Microbiology - Autoimmunity Flashcards Preview

MS 2 - Unit 2 > Microbiology - Autoimmunity > Flashcards

Flashcards in Microbiology - Autoimmunity Deck (26):
1

What is Myasthenia gravis? What drug would treat this?

Anti-acetylcholine receptor (antagonist) Ig binding results in receptor endocytosis and degradation

fewer receptors lead to decreased sensitivity to stimulation and progressive muscle weakening.

Treat with AChE inhibitor - e.g. Neostigmine

2

What is graves disease?

Normally, thyroid-stimulating hormone (TSH) induces the breakdown of iodinated thyroglobulin, releasing tri-iodothyronine (T3) and thyroxine (T4 ) signaling the pituitary to stop releasing TSH.

In graves disease autoantibodies bind to the TSH receptor of thyroid cells, mimicking the action of TSH so more thyroid hormones are released

3

What do auto- I-antigen IgG antibodies cause?

autoimmune hemolytic anemia

4

What causes autoimmune thrombocytic purpura?

auto antibodies against platelet integrin GPIIb/IIIA

5

What is goodpastures syndrome? what causes it?

autoimmune disease associated with glomerulonephritis and pulmonary hemorrhage

auto-antibodies against non-collagenous domain of basement membrane collagen type IV

6

What is pemphigus vulgaris? What causes it?

autoimmune dissease associated with blistering of the skin

auto-antibodies against epidermal cadherin

7

What causes acute rheumatic fever? What are the symptoms?

antibodies against streptococcal cell wall antigens that cross react with cardiac muscle

leads to arthritis, myocarditis, late scarring of heart valves

8

Defects/certain isoforms of these can affect susceptibility to autoimmunity

AIRE, Fas, FasL, bcl-2, TNF, FoxP3 complotypes, cytokines, signaling molecules (eg.SHP-1)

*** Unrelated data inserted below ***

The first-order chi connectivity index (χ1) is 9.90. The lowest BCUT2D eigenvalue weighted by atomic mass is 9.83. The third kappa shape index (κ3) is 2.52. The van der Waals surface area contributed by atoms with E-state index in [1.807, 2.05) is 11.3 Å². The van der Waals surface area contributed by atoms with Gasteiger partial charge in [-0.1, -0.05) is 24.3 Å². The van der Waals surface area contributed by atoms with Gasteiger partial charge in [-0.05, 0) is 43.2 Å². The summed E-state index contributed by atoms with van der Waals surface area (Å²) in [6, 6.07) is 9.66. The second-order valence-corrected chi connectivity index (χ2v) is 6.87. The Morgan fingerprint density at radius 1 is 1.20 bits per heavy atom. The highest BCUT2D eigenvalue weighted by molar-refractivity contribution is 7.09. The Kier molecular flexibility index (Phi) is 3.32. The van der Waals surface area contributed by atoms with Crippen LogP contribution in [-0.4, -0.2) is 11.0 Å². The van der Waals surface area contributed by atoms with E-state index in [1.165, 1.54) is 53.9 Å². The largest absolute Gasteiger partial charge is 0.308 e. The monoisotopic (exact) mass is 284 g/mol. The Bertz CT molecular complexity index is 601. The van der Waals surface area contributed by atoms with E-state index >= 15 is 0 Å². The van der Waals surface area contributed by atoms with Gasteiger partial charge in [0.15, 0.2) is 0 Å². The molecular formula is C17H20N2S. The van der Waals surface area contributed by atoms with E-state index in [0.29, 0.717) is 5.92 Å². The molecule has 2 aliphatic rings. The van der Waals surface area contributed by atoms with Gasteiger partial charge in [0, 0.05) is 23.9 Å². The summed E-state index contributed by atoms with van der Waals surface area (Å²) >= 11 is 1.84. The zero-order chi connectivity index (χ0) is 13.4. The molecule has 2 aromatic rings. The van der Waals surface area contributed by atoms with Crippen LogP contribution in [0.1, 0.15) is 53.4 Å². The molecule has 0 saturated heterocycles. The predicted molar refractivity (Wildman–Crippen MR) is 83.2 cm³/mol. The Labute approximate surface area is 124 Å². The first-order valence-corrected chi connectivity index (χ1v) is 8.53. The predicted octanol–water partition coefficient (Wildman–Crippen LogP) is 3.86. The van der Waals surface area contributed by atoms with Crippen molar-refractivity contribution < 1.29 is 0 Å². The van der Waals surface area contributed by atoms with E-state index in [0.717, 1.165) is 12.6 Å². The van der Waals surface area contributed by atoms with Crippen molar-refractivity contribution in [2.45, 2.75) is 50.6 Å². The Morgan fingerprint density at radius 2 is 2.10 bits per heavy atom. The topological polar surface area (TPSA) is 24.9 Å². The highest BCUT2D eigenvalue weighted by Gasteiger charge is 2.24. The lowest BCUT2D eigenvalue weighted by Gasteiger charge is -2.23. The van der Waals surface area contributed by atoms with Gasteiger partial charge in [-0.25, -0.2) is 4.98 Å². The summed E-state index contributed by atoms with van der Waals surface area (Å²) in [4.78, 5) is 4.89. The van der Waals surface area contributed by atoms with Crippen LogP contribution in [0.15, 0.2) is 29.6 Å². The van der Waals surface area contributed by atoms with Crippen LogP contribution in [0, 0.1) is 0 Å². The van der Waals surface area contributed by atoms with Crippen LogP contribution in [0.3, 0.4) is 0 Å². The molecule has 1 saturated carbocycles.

9

What is the dominant genetic factor affecting susceptibility to autoimmune disease?

HLAs (human leukocyte antigens - human version of MHCs)

10

What are major factors that contribute to development of autoimmunity?

1)Breakdown in central T cell tolerance

2)Breakdown in peripheral T cell tolerance

3) Breakdown in B cell tolerance

4) antigen molecular mimicry leading to detection of self antigen as foreign
5)T-regulatory cell supression

6) Release of self antigens from immonologically privileged tissues (e.g. CNS) due to trauma -

11

What factors/mechanisms can lead to a breakdown in peripheral T cell tolerance?

Insufficient control of T-cell costimulation

Activation of naïve T cells requires both antigen presentation and costimulation (B-7/CD28)

Self cells don't express co-stimulatory molecules so self antigens don't activate T-cells

If T cell is activated against self antigen it will stimulate B cells to produce auto-antibodies against self-antigen presenting cells

-Autoreactive T cells may have lower threshold for activation
-Allelic variants of CTLA-4 (soluble and membrane CTLA-4 compete for binding to B-7)